by pinomelean @ instructables.com:
Ever since i discovered nixies i wanted to make a clock with them, but all the designs i found were for 4 or more nixies, required a custom power supply and a complicated driving system.
As the cheap guy i am, i didn’t want to buy lots of nixies or components to make such complicated circuits. And after ages looking for a simple clock design i came up with this page.
IN-12 nixie clock - [Link]
The most popular RTC for the Arduino is the DS1307. However, it does have some drawbacks, the most notable of which is that its operating voltage is 5v, which means it cannot be used with 3.3v projects. The Maxim DS1339 however, features a wide tolerance of voltages from 2.97V-5.5V with the typical voltage as 3.3v, a battery backup, two alarms, and a trickle charger. The breakout board here packages the DS1339 with the components and connections necessary to use with your Arduino projects easily.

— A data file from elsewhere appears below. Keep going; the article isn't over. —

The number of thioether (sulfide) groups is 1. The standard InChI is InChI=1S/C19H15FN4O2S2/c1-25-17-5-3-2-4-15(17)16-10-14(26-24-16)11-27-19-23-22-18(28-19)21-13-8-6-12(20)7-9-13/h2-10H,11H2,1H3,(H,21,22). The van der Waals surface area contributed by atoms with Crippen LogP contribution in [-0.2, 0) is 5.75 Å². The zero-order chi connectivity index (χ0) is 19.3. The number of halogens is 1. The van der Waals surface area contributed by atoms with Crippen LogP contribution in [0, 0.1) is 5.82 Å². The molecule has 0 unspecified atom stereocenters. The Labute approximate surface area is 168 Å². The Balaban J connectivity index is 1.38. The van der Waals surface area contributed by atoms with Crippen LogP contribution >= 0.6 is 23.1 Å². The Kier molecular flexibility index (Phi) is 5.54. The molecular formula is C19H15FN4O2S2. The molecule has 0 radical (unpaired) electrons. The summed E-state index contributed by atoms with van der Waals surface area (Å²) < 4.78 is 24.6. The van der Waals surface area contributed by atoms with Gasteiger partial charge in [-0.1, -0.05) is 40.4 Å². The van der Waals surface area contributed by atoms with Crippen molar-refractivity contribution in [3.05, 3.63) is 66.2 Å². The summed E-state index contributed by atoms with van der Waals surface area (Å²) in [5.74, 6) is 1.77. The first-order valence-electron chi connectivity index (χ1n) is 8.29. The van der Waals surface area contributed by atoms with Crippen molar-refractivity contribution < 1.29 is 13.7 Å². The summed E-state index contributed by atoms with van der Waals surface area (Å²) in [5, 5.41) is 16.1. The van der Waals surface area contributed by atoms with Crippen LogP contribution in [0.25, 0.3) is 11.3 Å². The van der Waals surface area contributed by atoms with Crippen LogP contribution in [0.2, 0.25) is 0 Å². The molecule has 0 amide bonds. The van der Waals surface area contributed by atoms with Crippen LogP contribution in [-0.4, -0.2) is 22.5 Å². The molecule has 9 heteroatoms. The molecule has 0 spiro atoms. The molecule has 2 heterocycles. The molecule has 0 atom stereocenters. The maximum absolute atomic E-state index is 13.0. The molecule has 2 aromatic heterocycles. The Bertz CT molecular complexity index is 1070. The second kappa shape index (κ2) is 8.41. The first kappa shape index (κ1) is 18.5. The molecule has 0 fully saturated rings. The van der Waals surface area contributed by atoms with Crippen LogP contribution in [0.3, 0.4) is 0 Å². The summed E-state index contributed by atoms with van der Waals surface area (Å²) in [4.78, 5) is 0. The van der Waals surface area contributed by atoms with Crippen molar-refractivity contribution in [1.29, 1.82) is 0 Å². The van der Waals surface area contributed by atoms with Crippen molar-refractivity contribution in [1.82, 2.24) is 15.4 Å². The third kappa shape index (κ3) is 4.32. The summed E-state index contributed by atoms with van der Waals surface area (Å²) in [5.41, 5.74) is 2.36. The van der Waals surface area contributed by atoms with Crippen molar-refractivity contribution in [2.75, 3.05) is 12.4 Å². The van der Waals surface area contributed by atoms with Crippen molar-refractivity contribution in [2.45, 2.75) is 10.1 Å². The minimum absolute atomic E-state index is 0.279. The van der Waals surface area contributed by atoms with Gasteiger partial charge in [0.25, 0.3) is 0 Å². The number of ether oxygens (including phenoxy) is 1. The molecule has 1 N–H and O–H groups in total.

MAX DS1339 RTC Real Time Clock for Arduino - [Link]
RTC or real-time clock is a kind of computer clock for keeping track of the recent or most current time. Commonly, RTCs are present in almost all or any device, which are electronic in nature that needs to keep time accurate. Meanwhile, temperature sensors are devices that gather data concerning the temperature from a source and convert it to a form that can be understood either by an observer or another device. These sensors can be in various forms and are used for a wide variety of purposes, from simple home use to extremely accurate and precise scientific use. They play a very important role almost everywhere that they are applied; knowing the temperature helps people to pick their clothing before a walk outside just as it helps chemists to understand the data collected from a complex chemical reaction.